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In Command Prompt, this works: whatever\folder> bezier.exe

but this doesn't: whatever> folder\bezier.exe

My bezier program loads some settings from a local file, so I believe the problem is that the program thinks its directory is whatever\ when it is actually whatever\folder\. I'm calling it from within a C program using CreateProcess(). If I am correct in guessing the problem, is there any way to ensure the program has the right directory for itself?


the main method of bezier.exe:

int main(int argc, char* argv[]) {
char buf[200];
FILE* f = fopen("out.txt","w");
GetCurrentDirectory(200,buf);
fprintf(f,buf);
fclose(f);

SDL_Surface* screen;
SDL_Event e;

SDL_Init(SDL_INIT_VIDEO);
screen = SDL_SetVideoMode(WIDTH, HEIGHT, 32, SDL_FULLSCREEN|SDL_HWSURFACE);
if (screen == NULL)
    exit(-1);
SDL_ShowCursor(SDL_DISABLE);

srand(time(NULL));

loadColors(COLOR_FILE);

fill(screen, backColor);
initialiseVars();

while (e.type != SDL_KEYDOWN)
{
        //do stuff
}

SDL_Quit();
return 0;

}

Here's the crazy part. With "..> folder\bezier.exe" it doesn't write its path, but it does start a new window. That doesn't make any sense to me, because SDL_SetVideoMode is after writing the path.

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I tried running bezier.exe on my linux server and it did not work? :-) How about providing some source code all us old school developers like reading? –  Adrian Cornish Sep 11 '12 at 3:30
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1 Answer

up vote 1 down vote accepted

You can use GetModuleHandle and GetModuleFileName to find out where your execuatble file is, then use that information to create a file specification for your local settings file.

GetModuleHandle with a NULL argument will give you the handle for the current executable. Then, passing that to GetModuleFileName will give you the fully qualified name of that executable. Just strip off the executable filename from the end and add your configuration file name.

However, that's been a bad idea for a long time now, since Windows provides per-application and per-user settings areas for this sort of stuff - you can generally get those locations with SHGetFolderLocation() and its brethren.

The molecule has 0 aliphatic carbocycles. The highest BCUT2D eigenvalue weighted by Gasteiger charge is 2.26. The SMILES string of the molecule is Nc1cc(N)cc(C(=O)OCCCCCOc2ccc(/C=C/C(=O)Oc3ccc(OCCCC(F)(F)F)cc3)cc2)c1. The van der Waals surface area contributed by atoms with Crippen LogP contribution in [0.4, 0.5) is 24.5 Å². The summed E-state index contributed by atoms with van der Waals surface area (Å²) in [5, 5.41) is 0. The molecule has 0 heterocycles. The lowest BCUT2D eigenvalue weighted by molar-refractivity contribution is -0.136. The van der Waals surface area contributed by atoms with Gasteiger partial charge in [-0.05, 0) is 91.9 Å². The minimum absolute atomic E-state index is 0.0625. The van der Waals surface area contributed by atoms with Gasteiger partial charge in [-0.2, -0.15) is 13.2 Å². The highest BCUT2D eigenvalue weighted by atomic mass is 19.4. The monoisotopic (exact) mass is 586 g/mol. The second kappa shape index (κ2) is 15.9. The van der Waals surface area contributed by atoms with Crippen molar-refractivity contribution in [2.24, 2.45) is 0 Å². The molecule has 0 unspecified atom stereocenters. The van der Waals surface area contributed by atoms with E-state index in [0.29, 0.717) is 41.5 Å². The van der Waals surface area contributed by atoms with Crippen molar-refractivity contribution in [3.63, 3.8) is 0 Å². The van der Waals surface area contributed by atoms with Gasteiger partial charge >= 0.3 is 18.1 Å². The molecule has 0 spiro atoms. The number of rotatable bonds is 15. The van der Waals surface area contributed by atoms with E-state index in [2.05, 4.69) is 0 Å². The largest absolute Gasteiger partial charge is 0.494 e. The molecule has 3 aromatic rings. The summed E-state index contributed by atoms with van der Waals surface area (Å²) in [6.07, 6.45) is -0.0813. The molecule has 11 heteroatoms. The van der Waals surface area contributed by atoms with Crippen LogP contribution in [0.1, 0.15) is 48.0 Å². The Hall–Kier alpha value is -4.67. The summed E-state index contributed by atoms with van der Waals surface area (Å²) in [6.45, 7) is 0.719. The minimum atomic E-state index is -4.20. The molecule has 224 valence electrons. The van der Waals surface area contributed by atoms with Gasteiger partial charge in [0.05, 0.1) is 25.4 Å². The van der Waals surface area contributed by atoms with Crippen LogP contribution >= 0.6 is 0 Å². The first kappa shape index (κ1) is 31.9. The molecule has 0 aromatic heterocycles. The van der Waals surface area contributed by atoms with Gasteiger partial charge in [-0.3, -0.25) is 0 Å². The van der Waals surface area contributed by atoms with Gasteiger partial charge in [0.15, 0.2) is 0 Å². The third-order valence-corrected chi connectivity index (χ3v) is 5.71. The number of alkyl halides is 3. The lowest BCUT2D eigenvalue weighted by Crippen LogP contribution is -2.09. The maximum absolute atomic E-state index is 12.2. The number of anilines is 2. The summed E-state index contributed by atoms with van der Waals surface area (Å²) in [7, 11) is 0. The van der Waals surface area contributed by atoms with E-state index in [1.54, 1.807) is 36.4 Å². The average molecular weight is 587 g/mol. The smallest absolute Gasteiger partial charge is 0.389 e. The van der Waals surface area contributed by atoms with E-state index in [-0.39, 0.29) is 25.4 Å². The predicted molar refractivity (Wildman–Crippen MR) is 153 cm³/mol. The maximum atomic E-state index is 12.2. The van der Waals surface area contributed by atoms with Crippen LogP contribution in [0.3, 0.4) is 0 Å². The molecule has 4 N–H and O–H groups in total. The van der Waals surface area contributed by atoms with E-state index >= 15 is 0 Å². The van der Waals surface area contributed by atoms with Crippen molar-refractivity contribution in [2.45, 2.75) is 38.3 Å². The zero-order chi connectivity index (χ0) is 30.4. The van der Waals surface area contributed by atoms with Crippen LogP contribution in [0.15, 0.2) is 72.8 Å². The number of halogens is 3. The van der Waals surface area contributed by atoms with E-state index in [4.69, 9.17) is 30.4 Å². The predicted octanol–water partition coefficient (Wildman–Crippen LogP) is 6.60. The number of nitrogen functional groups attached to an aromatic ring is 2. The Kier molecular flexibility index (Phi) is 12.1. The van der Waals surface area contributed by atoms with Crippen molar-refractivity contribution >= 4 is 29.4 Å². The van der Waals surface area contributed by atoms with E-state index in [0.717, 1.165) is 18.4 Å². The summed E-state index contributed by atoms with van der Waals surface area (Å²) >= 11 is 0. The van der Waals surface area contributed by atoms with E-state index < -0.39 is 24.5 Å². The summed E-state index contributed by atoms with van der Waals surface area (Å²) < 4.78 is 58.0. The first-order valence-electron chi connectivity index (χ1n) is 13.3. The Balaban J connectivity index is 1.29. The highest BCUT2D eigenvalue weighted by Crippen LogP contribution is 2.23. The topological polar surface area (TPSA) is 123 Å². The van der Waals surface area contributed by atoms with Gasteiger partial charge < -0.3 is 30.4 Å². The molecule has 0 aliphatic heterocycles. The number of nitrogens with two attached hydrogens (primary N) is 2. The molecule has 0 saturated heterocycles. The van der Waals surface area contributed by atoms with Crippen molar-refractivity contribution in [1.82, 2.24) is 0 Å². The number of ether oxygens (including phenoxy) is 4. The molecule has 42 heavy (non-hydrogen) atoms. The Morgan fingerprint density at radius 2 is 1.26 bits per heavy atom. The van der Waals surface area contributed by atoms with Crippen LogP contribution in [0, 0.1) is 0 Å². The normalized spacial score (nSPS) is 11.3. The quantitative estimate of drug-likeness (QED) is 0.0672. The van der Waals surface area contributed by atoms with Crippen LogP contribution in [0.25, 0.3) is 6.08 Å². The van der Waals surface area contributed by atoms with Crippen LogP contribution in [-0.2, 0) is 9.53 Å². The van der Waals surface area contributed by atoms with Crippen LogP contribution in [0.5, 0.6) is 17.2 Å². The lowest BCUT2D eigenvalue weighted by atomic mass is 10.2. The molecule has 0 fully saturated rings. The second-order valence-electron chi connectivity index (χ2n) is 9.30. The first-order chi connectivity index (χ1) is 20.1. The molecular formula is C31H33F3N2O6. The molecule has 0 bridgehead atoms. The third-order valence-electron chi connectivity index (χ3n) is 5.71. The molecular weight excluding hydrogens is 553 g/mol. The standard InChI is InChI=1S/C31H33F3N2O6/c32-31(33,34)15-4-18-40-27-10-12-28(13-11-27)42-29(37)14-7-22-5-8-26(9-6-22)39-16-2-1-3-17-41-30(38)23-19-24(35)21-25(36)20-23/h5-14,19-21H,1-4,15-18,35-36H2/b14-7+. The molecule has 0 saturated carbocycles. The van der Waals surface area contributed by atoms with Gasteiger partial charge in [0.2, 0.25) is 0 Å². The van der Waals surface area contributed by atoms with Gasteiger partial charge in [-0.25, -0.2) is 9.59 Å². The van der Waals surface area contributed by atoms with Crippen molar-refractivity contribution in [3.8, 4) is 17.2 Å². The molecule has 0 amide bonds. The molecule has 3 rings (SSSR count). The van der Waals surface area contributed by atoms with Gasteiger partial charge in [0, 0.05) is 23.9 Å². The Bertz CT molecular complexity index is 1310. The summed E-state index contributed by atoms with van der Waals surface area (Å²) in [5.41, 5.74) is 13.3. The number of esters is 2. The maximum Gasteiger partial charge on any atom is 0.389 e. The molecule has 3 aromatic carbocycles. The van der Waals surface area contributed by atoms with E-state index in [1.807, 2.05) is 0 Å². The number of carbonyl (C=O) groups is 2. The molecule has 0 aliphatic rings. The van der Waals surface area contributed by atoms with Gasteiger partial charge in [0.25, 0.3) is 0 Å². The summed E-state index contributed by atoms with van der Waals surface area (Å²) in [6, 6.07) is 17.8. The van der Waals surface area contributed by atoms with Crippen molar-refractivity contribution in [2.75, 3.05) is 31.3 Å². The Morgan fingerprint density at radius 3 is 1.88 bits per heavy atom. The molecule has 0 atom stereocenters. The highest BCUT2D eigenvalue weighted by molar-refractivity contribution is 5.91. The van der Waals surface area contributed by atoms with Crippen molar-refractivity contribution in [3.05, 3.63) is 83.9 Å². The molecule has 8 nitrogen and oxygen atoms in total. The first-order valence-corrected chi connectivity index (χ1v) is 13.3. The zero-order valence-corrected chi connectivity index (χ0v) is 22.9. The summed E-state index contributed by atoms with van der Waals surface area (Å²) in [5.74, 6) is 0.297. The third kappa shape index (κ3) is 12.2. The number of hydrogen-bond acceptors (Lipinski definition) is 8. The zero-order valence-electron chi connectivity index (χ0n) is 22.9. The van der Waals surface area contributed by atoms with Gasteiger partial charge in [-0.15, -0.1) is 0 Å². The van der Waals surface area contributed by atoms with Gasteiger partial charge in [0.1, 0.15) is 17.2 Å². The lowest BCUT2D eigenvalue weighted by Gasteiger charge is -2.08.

Use the first method only if this is for a personal project. If you plan to release your software to the wild, you should separate executable and configuration information as per Microsoft guidelines.


Regardless of that, it appears you now have the problem that you think the file is not being written to. You need to check that. When you open that file out.txt for write, it does so in the current directory. If you're running in the parent directory (with folder\bezier.exe), it will create it in the parent directory and looking for it in the folder directory is a waste of time.

If you are looking in the directory where you're running the program from, and it's still not being created, there are possible reasons for this. For a start, you should check (ie, capture and output) the return codes from all those f* functions, fopen, fprintf and fclose.

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... or, even better, he could just have his program accept the home of the settings via an argument :-) –  oldrinb Sep 11 '12 at 3:35
    
@paxdiablo I do not have those function on Linux or Aix or Solaris or VMS :-) –  Adrian Cornish Sep 11 '12 at 3:37
1  
@Adrian, I'm not sure that's relevant. The CreateProcess call, backslashes for directory separators, and .exe extensions all seem to indicate a Windows app. Oops, hang on, I've just seen your smiley. Boy, do I feel stupid now? :-) I'll add the tag to the Q. –  paxdiablo Sep 11 '12 at 3:39
    
@paxdiablo I see someone added a windows tag now :-) and you are the last edit - could not resist a jibe at my fellows –  Adrian Cornish Sep 11 '12 at 3:41
    
I used the GetModuleFileName and it returned what it was supposed to both times, whatever\folder\. So the problem isnt that I can't find my settings file. I posted some of the source to my original. Excuse me if it is a bit ugly, this is a tiny little personal project. –  pyzaist Sep 11 '12 at 4:01
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